Feds probe close call of first lady's plane

WASHINGTON - The National Transportation Safety Board is investigating the aborted landing of a plane carrying first lady Michelle Obama earlier this week, a spokeswoman for the board said Wednesday.

While aborted landings are not unusual, and Mrs. Obama apparently wasn't in serious danger, the episode is another embarrassment for the Federal Aviation Administration. FAA officials have been struggling to calm public jitters about flying raised by nine suspensions of air traffic controllers and supervisors around the country in recent weeks, including five for sleeping on the job.

The first disclosed case of a controller falling asleep on duty occurred March 23 at Washington's Reagan National airport. The most recent was this week when a controller at a regional radar facility near Cleveland was suspended for watching a movie on a DVD player when he was supposed to be monitoring air traffic. The FAA official in charge of the U.S. air traffic system resigned last week.

The incident involving the first lady and Jill Biden, wife of Vice President Joe Biden, occurred at about 5 p.m. on Monday when a Boeing 737 belonging to the Air National Guard, one of several guard planes used by the White House, came within about three miles of a massive C-17 cargo plane as the planes were approaching Andrews Air Force Base in Maryland to land, according to the FAA and Maj. Michelle Lai, a spokeswoman for Andrews.

First Lady's close call points to controller error

The FAA requires a minimum separation of five miles between two planes when the plane in the lead is as large as the 200-ton military cargo jet, in order to avoid dangerous wake turbulence that can severely affect the trailing aircraft.

LaHood: Bad air control incidents "ridiculous"

Andrews' civilian air traffic controllers initially ordered Mrs. Obama's plane to conduct a series of turns to bring it farther from the military jet. When that didn't provide enough distance, controllers realized that there might not be enough time for the cargo plane to clear the Andrews runway before Mrs. Obama's plane landed.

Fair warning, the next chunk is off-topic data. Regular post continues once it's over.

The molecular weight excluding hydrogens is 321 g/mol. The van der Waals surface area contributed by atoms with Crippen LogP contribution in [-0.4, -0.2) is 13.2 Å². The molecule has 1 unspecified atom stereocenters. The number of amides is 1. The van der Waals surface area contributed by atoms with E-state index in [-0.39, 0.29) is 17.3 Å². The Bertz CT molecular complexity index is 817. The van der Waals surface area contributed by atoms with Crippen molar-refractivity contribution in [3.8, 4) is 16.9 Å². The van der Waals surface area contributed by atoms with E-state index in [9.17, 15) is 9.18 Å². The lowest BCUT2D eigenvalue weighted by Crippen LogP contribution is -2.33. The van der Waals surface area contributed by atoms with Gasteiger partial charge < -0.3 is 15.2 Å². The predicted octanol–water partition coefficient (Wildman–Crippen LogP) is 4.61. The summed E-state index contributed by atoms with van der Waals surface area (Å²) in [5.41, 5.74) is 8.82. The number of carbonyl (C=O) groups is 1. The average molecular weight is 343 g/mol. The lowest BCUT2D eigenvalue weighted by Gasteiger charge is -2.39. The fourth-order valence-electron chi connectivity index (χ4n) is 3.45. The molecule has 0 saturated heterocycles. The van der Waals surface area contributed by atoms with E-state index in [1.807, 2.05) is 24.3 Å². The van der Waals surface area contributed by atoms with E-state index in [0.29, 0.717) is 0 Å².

Controllers then directed the pilot of Mrs. Obama's plane to execute a "go-around" — to stop descending and start climbing — and circle the airport, located in a Maryland suburb of Washington.

An FAA official told CBS News White House Correspondent Mark Knoller that "go arounds" happen dozens of times a day and are considered routine. The official also said that the controller directed the pilot to "go around" and that the change was not a pilot-declared abort.

"Can we slow down," said a controller in a recording of the plane being diverted obtained by CBS News.

The FAA is also investigating the incident as a possible error by controllers at a regional radar facility in Warrenton, Va., that handles approaches and departures for several airports, including Andrews, where the president's aircraft, Air Force One, is maintained.

The C-17 and Mrs. Obama's plane didn't have the proper separation when controllers in Warrenton handed them off to the Andrews controllers, a source familiar with the incident said.

NTSB spokeswoman Kelly Nantel said the board has reviewed information about the incident and decided to open a formal investigation.

The women had been in New York earlier on Monday for a joint television appearance.

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